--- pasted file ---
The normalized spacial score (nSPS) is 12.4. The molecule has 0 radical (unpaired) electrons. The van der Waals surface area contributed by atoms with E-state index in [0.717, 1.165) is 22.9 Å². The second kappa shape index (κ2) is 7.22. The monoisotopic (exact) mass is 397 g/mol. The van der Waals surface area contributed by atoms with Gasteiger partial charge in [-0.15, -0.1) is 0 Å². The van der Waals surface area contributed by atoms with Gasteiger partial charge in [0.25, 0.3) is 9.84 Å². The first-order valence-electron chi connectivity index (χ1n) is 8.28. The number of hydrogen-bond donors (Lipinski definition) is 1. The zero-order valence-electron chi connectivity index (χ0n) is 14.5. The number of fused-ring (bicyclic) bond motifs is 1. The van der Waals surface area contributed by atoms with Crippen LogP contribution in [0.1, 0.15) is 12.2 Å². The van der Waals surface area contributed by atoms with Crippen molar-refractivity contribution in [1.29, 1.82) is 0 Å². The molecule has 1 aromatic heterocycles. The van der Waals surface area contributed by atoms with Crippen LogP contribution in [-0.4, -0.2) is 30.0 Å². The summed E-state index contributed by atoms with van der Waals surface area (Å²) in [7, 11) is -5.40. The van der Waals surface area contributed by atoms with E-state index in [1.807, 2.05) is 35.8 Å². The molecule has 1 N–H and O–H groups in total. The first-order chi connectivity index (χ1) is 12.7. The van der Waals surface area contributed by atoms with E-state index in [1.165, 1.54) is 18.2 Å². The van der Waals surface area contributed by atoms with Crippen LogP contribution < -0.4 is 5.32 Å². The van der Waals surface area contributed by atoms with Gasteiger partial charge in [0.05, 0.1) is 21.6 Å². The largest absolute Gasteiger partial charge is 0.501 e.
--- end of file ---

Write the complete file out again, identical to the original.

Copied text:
The normalized spacial score (nSPS) is 12.4. The molecule has 0 radical (unpaired) electrons. The van der Waals surface area contributed by atoms with E-state index in [0.717, 1.165) is 22.9 Å². The second kappa shape index (κ2) is 7.22. The monoisotopic (exact) mass is 397 g/mol. The van der Waals surface area contributed by atoms with Gasteiger partial charge in [-0.15, -0.1) is 0 Å². The van der Waals surface area contributed by atoms with Gasteiger partial charge in [0.25, 0.3) is 9.84 Å². The first-order valence-electron chi connectivity index (χ1n) is 8.28. The number of hydrogen-bond donors (Lipinski definition) is 1. The zero-order valence-electron chi connectivity index (χ0n) is 14.5. The number of fused-ring (bicyclic) bond motifs is 1. The van der Waals surface area contributed by atoms with Crippen LogP contribution in [0.1, 0.15) is 12.2 Å². The van der Waals surface area contributed by atoms with Crippen molar-refractivity contribution in [1.29, 1.82) is 0 Å². The molecule has 1 aromatic heterocycles. The van der Waals surface area contributed by atoms with Crippen LogP contribution in [-0.4, -0.2) is 30.0 Å². The summed E-state index contributed by atoms with van der Waals surface area (Å²) in [7, 11) is -5.40. The van der Waals surface area contributed by atoms with E-state index in [1.807, 2.05) is 35.8 Å². The molecule has 1 N–H and O–H groups in total. The first-order chi connectivity index (χ1) is 12.7. The van der Waals surface area contributed by atoms with E-state index in [1.165, 1.54) is 18.2 Å². The van der Waals surface area contributed by atoms with Crippen LogP contribution < -0.4 is 5.32 Å². The van der Waals surface area contributed by atoms with Gasteiger partial charge in [0.05, 0.1) is 21.6 Å². The largest absolute Gasteiger partial charge is 0.501 e.